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31 of 31 people found the following review helpful
4.0 out of 5 stars Singular gem from Finland
This is perhaps one of the weirdest, strangest book I have read in a long time. Captivating, hypnotic nearly, I was from the start hooked on the peculiar story of books borrowed from Rabbit Back town's library, with oddly changed plotline in them, such as classics like Crime and Punishment. Ella, the heroine, is so puzzled that she quietly starts her inquest into what is...
Published 16 months ago by Ann Fairweather

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7 of 7 people found the following review helpful
3.0 out of 5 stars A mixed bag of quirky writing
Some parts of this book are good, some parts of it bad. The writing is at times delightful, but at others focuses on irrelevances. My main problem is that it contains about a thousand of Chekhov's guns ("If you say in the first chapter that there is a rifle hanging on the wall, in the second or third chapter it absolutely must go off. If it's not going to be fired, it...
Published 7 months ago by A. Hewitt


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31 of 31 people found the following review helpful
4.0 out of 5 stars Singular gem from Finland, 9 Dec. 2013
By 
Ann Fairweather (England) - See all my reviews
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This is perhaps one of the weirdest, strangest book I have read in a long time. Captivating, hypnotic nearly, I was from the start hooked on the peculiar story of books borrowed from Rabbit Back town's library, with oddly changed plotline in them, such as classics like Crime and Punishment. Ella, the heroine, is so puzzled that she quietly starts her inquest into what is going on behind the scenes at the library. But soon, at the time of her father's death, she is made the tenth member of the secret club of Rabbit Back literature Society. Laura White is the adored but elusive president of the Society and at the celebration evening of the Tenth member, she simply vanishes in the midst a snow storm. What happened to Laura White is then the on-going mystery...But there is a lot of mysteries to unveil as Ella tried to discover the dark truth behind the elitist little society of the other nine writers and what exactly is 'The Game' about...This is a totally bizarre, striking and riveting book, with a very Finnish atmosphere, not unlike the odd Moomins books. It talks about the mystery of writing, how vampirish writers have to be, sucking out all material possible from around them, but the style is strongly evocative of fairy tales, dreams, myths. It is full of snow and long Nordic nights, and fabulously enjoyable...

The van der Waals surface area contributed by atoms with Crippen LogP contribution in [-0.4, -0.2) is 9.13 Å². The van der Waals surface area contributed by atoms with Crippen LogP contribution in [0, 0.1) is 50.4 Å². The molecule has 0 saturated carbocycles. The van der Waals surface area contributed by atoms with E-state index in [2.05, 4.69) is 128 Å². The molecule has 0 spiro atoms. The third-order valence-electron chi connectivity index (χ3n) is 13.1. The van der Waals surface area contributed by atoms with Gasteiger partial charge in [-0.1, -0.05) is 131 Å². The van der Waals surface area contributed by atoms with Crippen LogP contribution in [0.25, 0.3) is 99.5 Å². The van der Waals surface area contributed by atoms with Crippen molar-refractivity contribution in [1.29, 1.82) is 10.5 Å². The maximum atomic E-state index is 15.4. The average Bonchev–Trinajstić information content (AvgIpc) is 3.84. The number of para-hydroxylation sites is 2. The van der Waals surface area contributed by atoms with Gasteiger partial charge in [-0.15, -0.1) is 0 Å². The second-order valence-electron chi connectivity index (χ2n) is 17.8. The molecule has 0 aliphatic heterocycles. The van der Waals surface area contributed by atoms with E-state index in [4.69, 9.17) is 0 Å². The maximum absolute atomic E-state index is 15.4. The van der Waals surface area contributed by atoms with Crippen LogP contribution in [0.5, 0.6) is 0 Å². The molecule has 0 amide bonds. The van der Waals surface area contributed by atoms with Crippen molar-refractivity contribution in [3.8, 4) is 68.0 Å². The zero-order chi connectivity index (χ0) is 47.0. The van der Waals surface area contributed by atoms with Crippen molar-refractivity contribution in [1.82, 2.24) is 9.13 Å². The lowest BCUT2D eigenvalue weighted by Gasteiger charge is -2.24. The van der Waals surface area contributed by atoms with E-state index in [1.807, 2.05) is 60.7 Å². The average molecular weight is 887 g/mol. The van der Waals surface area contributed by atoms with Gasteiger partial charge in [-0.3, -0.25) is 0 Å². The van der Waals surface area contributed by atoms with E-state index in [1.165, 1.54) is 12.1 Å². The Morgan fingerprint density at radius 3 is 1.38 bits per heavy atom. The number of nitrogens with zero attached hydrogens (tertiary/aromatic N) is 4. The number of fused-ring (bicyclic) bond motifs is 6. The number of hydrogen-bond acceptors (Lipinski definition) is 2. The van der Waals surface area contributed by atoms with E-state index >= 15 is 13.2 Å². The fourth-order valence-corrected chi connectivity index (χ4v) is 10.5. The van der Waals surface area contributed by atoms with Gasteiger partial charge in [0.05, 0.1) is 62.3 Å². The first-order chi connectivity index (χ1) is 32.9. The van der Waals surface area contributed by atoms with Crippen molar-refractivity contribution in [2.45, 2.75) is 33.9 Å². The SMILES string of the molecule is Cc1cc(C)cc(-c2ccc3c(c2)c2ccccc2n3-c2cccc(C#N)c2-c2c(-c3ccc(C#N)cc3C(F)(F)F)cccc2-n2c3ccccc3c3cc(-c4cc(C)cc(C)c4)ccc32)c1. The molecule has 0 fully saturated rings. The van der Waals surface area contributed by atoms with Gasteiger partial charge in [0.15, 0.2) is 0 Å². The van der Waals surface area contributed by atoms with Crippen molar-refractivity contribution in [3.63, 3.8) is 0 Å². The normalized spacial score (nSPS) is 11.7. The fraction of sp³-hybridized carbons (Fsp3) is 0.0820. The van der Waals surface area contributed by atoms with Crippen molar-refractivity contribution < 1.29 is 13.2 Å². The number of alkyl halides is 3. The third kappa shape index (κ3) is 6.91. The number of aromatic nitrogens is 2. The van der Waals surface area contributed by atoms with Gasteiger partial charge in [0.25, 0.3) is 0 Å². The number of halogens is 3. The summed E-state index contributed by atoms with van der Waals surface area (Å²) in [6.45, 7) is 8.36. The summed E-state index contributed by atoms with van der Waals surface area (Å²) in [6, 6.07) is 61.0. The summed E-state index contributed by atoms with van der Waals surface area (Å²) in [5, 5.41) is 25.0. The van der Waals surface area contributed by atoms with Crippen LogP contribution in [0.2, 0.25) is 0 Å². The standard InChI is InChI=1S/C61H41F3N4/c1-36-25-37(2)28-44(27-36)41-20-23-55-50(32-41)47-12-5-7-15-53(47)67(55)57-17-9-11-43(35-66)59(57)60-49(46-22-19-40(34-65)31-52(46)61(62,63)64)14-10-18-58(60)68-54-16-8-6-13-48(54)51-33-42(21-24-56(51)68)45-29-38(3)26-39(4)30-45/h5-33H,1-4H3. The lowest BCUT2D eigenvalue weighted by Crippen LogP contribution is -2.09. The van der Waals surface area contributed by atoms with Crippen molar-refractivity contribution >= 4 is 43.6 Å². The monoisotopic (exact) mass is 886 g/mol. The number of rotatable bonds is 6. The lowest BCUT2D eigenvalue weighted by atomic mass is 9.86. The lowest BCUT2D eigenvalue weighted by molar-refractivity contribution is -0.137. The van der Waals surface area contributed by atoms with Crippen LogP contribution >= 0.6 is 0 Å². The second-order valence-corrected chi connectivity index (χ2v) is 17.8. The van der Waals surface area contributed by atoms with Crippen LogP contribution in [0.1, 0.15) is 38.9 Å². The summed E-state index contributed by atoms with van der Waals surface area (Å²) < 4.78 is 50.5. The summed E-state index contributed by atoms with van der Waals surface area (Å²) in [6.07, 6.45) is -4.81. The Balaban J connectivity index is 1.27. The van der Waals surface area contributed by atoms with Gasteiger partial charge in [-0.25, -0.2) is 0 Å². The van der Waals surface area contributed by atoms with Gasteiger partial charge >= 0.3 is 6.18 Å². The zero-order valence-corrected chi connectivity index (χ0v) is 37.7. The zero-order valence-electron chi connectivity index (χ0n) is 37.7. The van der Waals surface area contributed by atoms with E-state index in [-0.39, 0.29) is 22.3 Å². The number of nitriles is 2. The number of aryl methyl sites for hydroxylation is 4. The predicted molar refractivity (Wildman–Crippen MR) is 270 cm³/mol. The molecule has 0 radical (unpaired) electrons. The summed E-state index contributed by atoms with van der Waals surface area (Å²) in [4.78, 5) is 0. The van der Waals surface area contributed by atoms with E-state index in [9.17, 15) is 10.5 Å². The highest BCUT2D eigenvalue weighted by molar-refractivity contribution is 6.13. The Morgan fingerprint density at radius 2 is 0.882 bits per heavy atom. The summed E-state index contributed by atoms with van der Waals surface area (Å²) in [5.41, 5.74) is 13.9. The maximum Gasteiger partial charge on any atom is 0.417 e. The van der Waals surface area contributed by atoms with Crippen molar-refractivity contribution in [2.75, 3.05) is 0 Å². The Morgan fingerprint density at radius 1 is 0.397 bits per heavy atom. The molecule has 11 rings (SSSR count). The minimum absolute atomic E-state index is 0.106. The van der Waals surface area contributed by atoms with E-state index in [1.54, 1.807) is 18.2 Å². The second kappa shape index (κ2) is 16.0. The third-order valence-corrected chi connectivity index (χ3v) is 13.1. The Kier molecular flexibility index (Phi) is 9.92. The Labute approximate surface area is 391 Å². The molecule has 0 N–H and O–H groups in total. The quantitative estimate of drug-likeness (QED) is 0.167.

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7 of 7 people found the following review helpful
3.0 out of 5 stars A mixed bag of quirky writing, 9 Sept. 2014
By 
A. Hewitt (London, UK) - See all my reviews
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This review is from: The Rabbit Back Literature Society (Kindle Edition)
Some parts of this book are good, some parts of it bad. The writing is at times delightful, but at others focuses on irrelevances. My main problem is that it contains about a thousand of Chekhov's guns ("If you say in the first chapter that there is a rifle hanging on the wall, in the second or third chapter it absolutely must go off. If it's not going to be fired, it shouldn't be hanging there.").

Whilst I do enjoy the magic realism at play, the author seems unsure of how far to go with it, to the point that pretty much everything of interest in the book might be 'real' or might be fantastical. This can sometimes work, with unreliable narrators and differing points of view leaving you with an open ending that you have to fill in yourself, but for me this just goes too far, despite the attempt to suddenly wrap everything up in the epilogue (which is really not an epilogue at all, but a continuation of the story to an ending).

All in all, I was entertained, and expecting to give 4 stars, but the ending didn't really seem to know where it wanted to land with regards to the fantasy aspects, and the final 'reveal' didn't really work for me.

Others clearly enjoyed this more than me, though, so if you like quirky literary tales it might be for you. The ride is certainly entertaining, even if I found the destination slightly unfulfilling.
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6 of 6 people found the following review helpful
5.0 out of 5 stars Sublime, 29 Sept. 2014
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This review is from: The Rabbit Back Literature Society (Kindle Edition)
This book is a culture shock. It revels in being cold and alien, but would be shocked, in a way, that you would think that mattered. It's very self-indulgent, with a nested structure that genuinely makes you feel like the book is ignoring you, only listening to itself. But since the theme of voyeurism is so central to it, it's as if you couldn't get this story if you didn't feel like you were eavesdropping on it.

There's a point where one character plans to write a novel, "respectful of the realistic tradition of Finnish literature." You can feel the snigger of the author as you read it. It might be the nicest bit of satire written in a very long time. This book is equal parts magic and brutal honesty, speculating wildly about how unfantastic our lives really are. It's genuinely frightening in places but ends with almost saccharine generosity. I found it hard to dislike a word of it. Bring me another.
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3 of 3 people found the following review helpful
4.0 out of 5 stars Darkly atmospheric, surreal and thoroughly entertaining., 21 Oct. 2014
By 
JK "J. K." (UK) - See all my reviews
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This review is from: The Rabbit Back Literature Society (Kindle Edition)
One of the strangest books I've read in a long time. Suits me fine. I'm a real fan of the darkly surreal.